Some insightful readers may see what appears to be a flaw in this argument — a system that works perfectly well between individuals should be able to work at a larger scale as well. To reply I need to explain the difference between bottom-up and top-down systems that rely on reciprocation.
      In a bottom-up example of symmetry, a favor either is, or is not, reciprocated — there is no ambiguity about it. Either the other person picks up his end of the log, or he doesn't. Either both oars are in the water and the boat moves in a straight line, or only one oar is in the water and the boat moves in a circle. No explanations, no excuse, no promises, coöperation either exists or it doesn't, in the most tangible physical sense. And, without sentiment or mercy, cheaters are either reformed or expelled.
      In top-down symmetry, because of the issue of distance and the number of players, symbols come to represent reality — language begins to stand for actions, and the time delay between sacrifice and reciprocation becomes longer. Once it is possible to replace actual coöperation with the symbolic kind, the same people who cannot meet their obligations in bottom-up symmetry naturally find their way to the highest rung of the top-down form, where they proceed to make the same promises they couldn't keep when they were at the bottom. The critical difference is that, once the narcissists have floated to the top, they get into a position to forever escape personal accountability for their inability to deliver on their promises. This explains the abnormally large percentage of narcissists in high social positions, as well as their reputation for ruthlessness and stupidity.

- Paul Lutus, The Symmetry Principle: Human Symmetry


This applies to this well-meaning dictatorship in many ways. We’re not simply encouraged to be congenial, genki, and self-sacrificing – these values are dictated to us. We autonomically recite a pledge every morning that begins, “I will work selflessly in my life for others,” and the reciting of such is meant to make you forget the futility of your situation and throw yourself into your work, as if that is all there is to your life. Every time I read that accursed homily, I feel its true purpose – to inspire people to put up with things that they shouldn’t at a salary that isn’t commensurate with their responsibilities.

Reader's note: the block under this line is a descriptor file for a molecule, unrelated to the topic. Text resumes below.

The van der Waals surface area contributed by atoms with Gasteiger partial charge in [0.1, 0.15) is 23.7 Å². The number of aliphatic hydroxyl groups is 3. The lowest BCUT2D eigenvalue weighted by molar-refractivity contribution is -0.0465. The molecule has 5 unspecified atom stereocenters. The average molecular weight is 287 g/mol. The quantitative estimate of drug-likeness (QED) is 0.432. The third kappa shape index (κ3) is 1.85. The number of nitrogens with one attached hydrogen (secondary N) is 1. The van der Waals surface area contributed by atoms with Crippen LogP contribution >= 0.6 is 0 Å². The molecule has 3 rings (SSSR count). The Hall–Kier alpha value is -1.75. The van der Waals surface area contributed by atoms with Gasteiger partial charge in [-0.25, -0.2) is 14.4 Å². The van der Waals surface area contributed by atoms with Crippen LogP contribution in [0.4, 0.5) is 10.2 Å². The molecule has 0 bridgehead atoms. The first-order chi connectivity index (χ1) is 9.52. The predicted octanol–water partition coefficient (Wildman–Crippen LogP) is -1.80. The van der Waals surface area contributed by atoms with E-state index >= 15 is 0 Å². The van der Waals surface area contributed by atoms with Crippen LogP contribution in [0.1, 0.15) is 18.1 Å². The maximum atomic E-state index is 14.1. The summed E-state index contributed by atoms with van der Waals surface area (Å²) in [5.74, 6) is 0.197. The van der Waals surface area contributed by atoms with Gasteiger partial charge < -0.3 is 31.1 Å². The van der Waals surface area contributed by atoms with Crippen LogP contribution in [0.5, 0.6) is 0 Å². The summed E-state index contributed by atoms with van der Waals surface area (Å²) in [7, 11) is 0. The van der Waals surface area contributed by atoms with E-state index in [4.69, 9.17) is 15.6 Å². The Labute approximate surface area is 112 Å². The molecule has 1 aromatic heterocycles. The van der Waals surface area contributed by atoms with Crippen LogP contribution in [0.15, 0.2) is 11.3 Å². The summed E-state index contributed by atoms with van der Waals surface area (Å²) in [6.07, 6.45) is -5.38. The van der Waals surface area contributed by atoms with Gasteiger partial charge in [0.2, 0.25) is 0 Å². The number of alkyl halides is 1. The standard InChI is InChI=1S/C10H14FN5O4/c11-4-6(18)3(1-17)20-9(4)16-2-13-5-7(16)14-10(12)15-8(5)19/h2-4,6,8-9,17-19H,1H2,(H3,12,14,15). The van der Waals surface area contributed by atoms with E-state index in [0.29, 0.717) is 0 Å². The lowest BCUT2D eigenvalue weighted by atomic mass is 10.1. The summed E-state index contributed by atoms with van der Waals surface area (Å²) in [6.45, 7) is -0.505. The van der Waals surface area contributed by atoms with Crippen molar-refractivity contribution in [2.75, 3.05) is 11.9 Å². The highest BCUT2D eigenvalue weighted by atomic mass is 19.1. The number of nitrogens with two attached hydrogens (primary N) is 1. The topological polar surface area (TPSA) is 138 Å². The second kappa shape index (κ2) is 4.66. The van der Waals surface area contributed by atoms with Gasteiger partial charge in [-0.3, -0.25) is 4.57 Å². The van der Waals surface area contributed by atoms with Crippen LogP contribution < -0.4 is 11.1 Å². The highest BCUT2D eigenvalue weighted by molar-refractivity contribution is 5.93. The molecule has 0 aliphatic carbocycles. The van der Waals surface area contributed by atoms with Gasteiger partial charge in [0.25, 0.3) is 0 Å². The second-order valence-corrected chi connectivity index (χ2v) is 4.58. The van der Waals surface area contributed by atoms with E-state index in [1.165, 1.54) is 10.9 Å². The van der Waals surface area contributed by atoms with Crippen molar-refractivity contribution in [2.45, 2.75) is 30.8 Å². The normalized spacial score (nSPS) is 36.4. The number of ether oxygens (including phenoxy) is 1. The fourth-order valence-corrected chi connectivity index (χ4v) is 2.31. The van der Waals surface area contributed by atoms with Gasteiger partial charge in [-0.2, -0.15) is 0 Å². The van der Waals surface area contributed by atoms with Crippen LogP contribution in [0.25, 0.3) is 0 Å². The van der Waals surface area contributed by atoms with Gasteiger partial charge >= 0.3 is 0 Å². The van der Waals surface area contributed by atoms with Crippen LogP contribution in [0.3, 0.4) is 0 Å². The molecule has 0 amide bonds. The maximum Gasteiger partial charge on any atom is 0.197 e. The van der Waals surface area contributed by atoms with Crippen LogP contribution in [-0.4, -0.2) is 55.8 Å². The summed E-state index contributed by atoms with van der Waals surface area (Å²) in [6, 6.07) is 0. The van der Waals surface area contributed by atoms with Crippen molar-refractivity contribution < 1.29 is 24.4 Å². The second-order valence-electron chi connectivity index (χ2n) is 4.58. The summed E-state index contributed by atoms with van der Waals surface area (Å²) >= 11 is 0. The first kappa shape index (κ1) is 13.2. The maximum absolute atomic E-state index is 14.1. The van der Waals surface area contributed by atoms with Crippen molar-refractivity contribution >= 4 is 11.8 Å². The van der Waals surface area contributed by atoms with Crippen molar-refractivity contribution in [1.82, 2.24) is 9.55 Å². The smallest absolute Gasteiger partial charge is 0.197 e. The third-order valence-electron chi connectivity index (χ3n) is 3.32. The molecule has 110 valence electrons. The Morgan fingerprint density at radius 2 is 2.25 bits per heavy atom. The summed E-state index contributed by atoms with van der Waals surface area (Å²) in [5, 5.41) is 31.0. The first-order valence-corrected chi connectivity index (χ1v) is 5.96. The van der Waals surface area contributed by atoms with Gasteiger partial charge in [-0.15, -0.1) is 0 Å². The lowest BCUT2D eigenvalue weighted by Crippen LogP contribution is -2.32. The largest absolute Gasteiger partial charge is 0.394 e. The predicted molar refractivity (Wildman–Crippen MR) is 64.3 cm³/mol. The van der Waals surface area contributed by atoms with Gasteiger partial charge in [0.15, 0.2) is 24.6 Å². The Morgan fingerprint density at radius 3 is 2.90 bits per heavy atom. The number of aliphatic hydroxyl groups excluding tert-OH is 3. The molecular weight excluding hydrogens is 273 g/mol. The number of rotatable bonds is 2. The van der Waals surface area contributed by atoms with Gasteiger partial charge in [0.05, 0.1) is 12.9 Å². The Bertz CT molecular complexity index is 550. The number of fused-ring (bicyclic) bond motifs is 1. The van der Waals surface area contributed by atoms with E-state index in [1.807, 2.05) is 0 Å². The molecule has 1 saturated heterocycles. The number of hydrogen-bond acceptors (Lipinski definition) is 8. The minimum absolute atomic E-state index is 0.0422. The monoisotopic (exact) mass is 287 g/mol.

Clearly, we’re all in it for ourselves. There is no such thing as altruism – like many others, I came to this conclusion independently – for me, it was knowing that even people who are “altruistic” expect something for being such, even if only recognition for their “selflessness” and/or a feeling of importance! (Why is “thank you” such an important couplet of words?)

But wait! This seeming downer – that there is no true selflessness – doesn’t have to be a bad thing! Over the long term, we can enter into mutually beneficial relationships with others, where each participant ultimately does serve their self-interest by helping others who will in turn help them (sometimes in unexpected, roundabout ways, I must acknowledge).

An old high school buddy of mine (I’ll admit we’ve lost touch IRL; the second-last time I saw him, he was conducting a sociology research project on the 80) is working on a one-of-a-kind project in Bangladesh. He too is party to the symmetry principle – when he goes to remote parts of the country to help people and documents such, he gets fame, recognition, and a (well-deserved) feeling of satisfaction. He may have other, less obvious yet more profound and/or meaningful motivations too. But by doing what he is driven to do by his own motivations, he is increasing the amount of comfort, security, health, and happiness of others. A vivifying feeling of importance and one less potential case of malaria is a terrific trade in my opinion.